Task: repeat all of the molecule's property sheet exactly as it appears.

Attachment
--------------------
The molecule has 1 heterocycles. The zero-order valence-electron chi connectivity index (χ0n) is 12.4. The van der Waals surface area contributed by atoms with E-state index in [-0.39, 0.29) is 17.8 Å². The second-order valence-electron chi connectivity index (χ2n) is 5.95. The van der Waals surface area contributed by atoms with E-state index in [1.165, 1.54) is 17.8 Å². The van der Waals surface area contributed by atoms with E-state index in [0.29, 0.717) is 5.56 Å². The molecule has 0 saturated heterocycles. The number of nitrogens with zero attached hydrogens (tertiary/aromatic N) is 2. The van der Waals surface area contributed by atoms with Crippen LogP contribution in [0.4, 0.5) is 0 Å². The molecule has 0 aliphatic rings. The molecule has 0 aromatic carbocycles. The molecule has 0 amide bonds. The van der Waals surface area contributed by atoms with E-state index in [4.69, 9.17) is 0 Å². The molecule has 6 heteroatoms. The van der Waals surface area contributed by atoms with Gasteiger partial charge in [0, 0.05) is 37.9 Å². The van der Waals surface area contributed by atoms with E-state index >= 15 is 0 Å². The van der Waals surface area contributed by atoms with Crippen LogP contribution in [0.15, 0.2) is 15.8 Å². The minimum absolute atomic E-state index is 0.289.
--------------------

The molecule has 1 heterocycles. The zero-order valence-electron chi connectivity index (χ0n) is 12.4. The van der Waals surface area contributed by atoms with E-state index in [-0.39, 0.29) is 17.8 Å². The second-order valence-electron chi connectivity index (χ2n) is 5.95. The van der Waals surface area contributed by atoms with E-state index in [1.165, 1.54) is 17.8 Å². The van der Waals surface area contributed by atoms with E-state index in [0.29, 0.717) is 5.56 Å². The molecule has 0 saturated heterocycles. The number of nitrogens with zero attached hydrogens (tertiary/aromatic N) is 2. The van der Waals surface area contributed by atoms with Crippen LogP contribution in [0.4, 0.5) is 0 Å². The molecule has 0 aliphatic rings. The molecule has 0 aromatic carbocycles. The molecule has 0 amide bonds. The van der Waals surface area contributed by atoms with E-state index in [4.69, 9.17) is 0 Å². The molecule has 6 heteroatoms. The van der Waals surface area contributed by atoms with Gasteiger partial charge in [0, 0.05) is 37.9 Å². The van der Waals surface area contributed by atoms with E-state index >= 15 is 0 Å². The van der Waals surface area contributed by atoms with Crippen LogP contribution in [0.15, 0.2) is 15.8 Å². The minimum absolute atomic E-state index is 0.289.